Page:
By 1820, however, Louis’s government saw the Left, which had prospered after the 1817 election law, as a more dangerous threat than the Ultras. This only intensified after Berry’s assassination. So in addition to cracking down on the press and on sedition, Richelieu proposed to rewrite the election laws to produce a more conservative Chamber of Deputies.

The proposal returned elections for the Chamber’s 258 members to the local level, the arrondissement. But that was a relatively minor change. The big change came from the creation of a second group of elections. This group of 172 additional seats would be voted on at the departmental level — but not by the same group of wealthy voters who chose the original group of 258 deputies. Instead, the richest 25 percent of French electors — the richest 0.25 percent or so of French men — would be the only ones allowed to vote for this second group of seats. And crucially, these richest 25 percent would get to vote both in the regular arrondissement elections and also in the exclusive departmental elections. From this system came the name by which the law is known to history: the Law of the Double Vote.13

Supporters of the measure believed that these ultra-rich double voters would be more conservative, and that the Double Vote would thus elect huge batches of new right-wing deputies. But they also advanced more ideological arguments, drawing from a set of beliefs scholars dub “soil mysticism.” Essentially, this is “the belief that a man’s moral qualities related proportionally to the size of his land holdings: the greater one’s property, the finer one’s character.” In addition to its mystical elements, this also derived from an argument with ancient lineage, that earning passive income from property was morally superior to grubbily striving for money through business or a profession; one Ultra deputy compared “the bourgeois’s love for money” against the “love for the soil” of the great landowner. In any case, soil mysticism had a direct implication for the Law of the Double Vote: that “double-voters — being of higher moral character — would vote for the candidates that would best serve French interests.”14

Against this argument, the law’s many critics in the Chamber argued that it would destroy the balanced government of the Charter of 1814 by giving control of the government over to the aristocracy. The liberal philosopher and deputy Benjamin Constant argued that far from being guarantors of liberty, the nobles and great landowners had in fact been all too willing to work with the despot Napoleon.15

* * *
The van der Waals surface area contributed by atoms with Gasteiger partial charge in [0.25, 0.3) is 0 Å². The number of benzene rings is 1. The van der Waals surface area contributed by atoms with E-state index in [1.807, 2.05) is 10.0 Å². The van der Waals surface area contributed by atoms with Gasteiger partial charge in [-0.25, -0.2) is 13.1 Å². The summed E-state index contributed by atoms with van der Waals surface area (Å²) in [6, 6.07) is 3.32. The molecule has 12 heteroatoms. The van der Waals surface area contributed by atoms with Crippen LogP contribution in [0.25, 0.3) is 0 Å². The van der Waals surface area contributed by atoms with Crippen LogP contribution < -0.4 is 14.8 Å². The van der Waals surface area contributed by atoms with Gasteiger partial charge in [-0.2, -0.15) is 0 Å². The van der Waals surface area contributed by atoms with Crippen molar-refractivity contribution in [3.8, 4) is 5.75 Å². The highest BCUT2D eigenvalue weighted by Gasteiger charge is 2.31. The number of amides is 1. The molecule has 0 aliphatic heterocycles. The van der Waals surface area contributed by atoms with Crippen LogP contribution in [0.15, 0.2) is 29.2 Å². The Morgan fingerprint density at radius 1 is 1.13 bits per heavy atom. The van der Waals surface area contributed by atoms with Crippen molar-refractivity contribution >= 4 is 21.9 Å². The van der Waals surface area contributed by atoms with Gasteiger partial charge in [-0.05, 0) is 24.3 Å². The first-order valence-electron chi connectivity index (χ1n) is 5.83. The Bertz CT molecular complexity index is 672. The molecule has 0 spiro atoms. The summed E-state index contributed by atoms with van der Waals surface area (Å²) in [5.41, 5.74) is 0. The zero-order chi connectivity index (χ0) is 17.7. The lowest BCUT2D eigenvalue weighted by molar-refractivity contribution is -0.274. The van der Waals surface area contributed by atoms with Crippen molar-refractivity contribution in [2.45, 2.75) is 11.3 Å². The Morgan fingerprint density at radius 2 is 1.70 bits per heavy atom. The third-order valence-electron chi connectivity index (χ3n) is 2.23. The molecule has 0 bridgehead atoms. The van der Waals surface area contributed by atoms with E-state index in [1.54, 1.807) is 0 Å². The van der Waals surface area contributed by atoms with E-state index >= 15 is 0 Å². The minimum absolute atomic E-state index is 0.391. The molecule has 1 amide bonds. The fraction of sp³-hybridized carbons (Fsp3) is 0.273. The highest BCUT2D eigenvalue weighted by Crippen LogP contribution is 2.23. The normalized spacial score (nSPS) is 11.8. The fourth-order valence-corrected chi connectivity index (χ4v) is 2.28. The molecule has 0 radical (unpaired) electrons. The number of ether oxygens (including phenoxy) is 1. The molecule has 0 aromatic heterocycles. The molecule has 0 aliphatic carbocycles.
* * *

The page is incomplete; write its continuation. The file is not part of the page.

The Chamber of Deputies debated the Law of the Double Vote for the better part of a month in May and June of 1820. It was high political drama, with superb political oratory on both sides16 and genuinely high stakes. Unlike the other two Exceptional Laws, the Law of the Double Vote was not temporary. It seemed likely to shape French politics for years or decades to come.

Parisians to the streets

The significance of the moment was not lost on the people of Paris, either. People began lining up at 2 in the morning for limited spots in the Chamber’s spectator galleries. This represented people’s passion for the debate, of course, but was also in part a consequence of the Exceptional Laws: with strict censorship now in place, many newspapers were now quite boring, if they hadn’t shut down altogether. The liveliest debates in town now happened in the Palais Bourbon, where the Chamber met.17

But crowds did more than just line up to watch. They also began to assert opinions on the matters under debate through mass protest — and sometimes violence. The unrest had begun out in the provinces, with student protests in Grenoble and Besançon, both liberal-leaning parts of eastern France that the king’s surviving nephew, the Duc d’Angoulême, visited in a misguided attempt at a conciliatory gesture.18 But affairs reached a boiling point in Paris in early June, when huge crowds turned out to protest against the Exceptional Laws in the streets outside the Palais Bourbon. However, among the anti-government protesters were also a healthy number of royalists, including off-duty royal guardsmen who came armed with canes and truncheons. Fights broke out between anti-government students and pro-government guardsmen, the latter chanting “Long live the king!” and the former “Long live the Charter!” Troops were sent in to disperse the crowds, and in the ensuing chaos, a protesting student named Lallemand was shot and killed on June 3, 1820 by a member of the royal guard.19

The immediate response to this tragedy was something very modern: both sides engaged in a PR battle to control the narrative. Liberal newspapers hailed Lallemand as a martyr, while royalist papers said he had been a violent revolutionary, not a peaceful protester, and that he had been killed because he had attacked a soldier. Lallemand’s father, then, published a striking open letter defending his son from what he called “libels” by right-wing newspapers.

I must reject the accusations made against him; he certainly did not try to disarm a soldier; he was walking, unarmed, and he was hit from behind; the investigation will prove that this was so.20

Lallemand’s death, combined with the fierce political debate, created a critical situation in the streets of Paris. Repeatedly throughout the 19th Century, insurrections in Paris will follow a common script, whether successful or not — a commonly understood set of actions and symbols that historian Richard Cobb termed the “revolutionary passion play.” Things began with grievances, which were then focused and harnessed by leaders, often operating with some degree of secrecy. Eventually crowds would pour out into the streets of Paris en masse, often peacefully at first, forcing the government to respond. To attempt to quell the crowd by force might enflame the situation, but to show weakness could be just as bad for a regime. The first time shots were fired and blood was shed was always decisive.21

Portrait de Jacques Laffitte